I row, trying not to notice that there are many beguiling white posts and turn at the two nearest white posts, where he seemed to be indicating. Even this far away from the house – I’ve been rowing now for 20 minutes- I can hear his yowl of irritation hurtling around the bay. I rapidly row back, turn left, row towards another pathway of white posts, turn- another yowl of irritation, louder this time, going out the bay, down the river, out to sea, off to New Zealand. But I can’t be directed by someone who can’t see what I see, so I decide to ignore all further yowls despite what harm it may cause us, pull off my floppy hat, with its trim of cream roses tinged with pink, to have more all-round vision, row on and find a pathway, although it seems to end in huge forbidding black posts which indicate the leases. I turn the boat in a circle while the yowls continue hurtling past me, so I row back the front, and that way I can see where I’m going. My rowing back-the front becomes less rowing, more spooning. I spoon the river, spooning my way past huge logs that floated down in the horrific storm and are now stuck on each other and the leases, and finally get to the channel and then reach the far bank, far enough upstream from the point so I don’t get mowed down by a day-tripper, and search for somewhere to tie up. The yowling has stopped. But everywhere there are treacherous huge branches, so low they could knock me out of the boat, or muddy rocks where if I stepped out, I’d slide. I decide to sit in the boat and drift, for surely no harm can come to me if I drift gently. I bait the line with a prawn, a nice dry non-slimy prawn- – drop the line in, breathe deeply and for the first time, sit back and relax. From now on, all will be fine.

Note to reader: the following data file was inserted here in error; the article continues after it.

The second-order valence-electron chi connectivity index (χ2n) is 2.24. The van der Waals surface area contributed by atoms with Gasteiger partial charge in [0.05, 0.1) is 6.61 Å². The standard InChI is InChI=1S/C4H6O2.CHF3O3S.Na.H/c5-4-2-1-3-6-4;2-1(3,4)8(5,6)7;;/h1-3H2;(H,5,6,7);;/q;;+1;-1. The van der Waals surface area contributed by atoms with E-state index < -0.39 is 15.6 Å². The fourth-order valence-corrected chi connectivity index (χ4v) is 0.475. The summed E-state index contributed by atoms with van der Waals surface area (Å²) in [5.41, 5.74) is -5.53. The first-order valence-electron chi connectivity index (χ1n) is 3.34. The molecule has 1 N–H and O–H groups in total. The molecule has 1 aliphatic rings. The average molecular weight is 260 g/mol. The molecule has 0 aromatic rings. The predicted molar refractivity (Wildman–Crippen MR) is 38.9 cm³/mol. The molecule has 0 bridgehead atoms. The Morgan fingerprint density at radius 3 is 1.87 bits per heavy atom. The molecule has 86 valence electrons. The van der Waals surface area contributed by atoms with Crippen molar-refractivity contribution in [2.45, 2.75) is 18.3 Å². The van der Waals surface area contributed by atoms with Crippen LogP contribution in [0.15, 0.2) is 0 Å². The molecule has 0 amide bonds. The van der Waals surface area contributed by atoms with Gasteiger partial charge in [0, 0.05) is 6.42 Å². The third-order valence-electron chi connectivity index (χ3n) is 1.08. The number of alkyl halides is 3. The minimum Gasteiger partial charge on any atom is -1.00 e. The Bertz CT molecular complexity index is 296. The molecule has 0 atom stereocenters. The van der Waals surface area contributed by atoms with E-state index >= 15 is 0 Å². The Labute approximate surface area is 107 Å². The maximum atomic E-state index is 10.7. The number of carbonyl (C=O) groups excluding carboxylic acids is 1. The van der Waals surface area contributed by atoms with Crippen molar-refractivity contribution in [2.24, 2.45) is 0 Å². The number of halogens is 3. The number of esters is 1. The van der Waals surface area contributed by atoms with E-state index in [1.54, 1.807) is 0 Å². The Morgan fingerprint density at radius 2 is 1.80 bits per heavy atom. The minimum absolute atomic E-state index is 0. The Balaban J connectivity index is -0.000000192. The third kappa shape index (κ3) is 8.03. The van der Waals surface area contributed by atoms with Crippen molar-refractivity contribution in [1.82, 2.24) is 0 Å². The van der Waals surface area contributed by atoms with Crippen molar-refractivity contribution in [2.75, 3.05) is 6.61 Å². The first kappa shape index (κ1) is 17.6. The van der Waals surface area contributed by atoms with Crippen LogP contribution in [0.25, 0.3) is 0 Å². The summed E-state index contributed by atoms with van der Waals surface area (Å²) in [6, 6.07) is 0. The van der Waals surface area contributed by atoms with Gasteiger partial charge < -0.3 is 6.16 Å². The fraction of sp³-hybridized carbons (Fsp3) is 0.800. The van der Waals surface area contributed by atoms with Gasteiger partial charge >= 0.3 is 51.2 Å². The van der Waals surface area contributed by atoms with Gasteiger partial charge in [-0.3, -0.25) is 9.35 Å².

Suddenly from beyond the point there’s a roar, and not a day-tripper but a huge oyster barge beetles around the corner, full speed, bearing down on me in my puny rowing boat like a semitrailer bearing down on a frightened wombat crossing the road. I grab on to the nearest low lying tree to try to steady my boat, and it swerves away from me and roars past, the driver never, never slowing down, but tugging his hat in an old-fashioned gesture at the lady in the floppy hat festooned with cream roses with pink tinges, just like my father used to dip his hat to every woman he passed in the street, whether he knew them or not. It kept him veery busy as I walked beside him, smile, tug, smile, tug, for no woman could be left out, he’d explain: it implied that she wasn’t a lady. Perhaps it’s my hat that’s brought out this courtesy, even while he almost runs me down.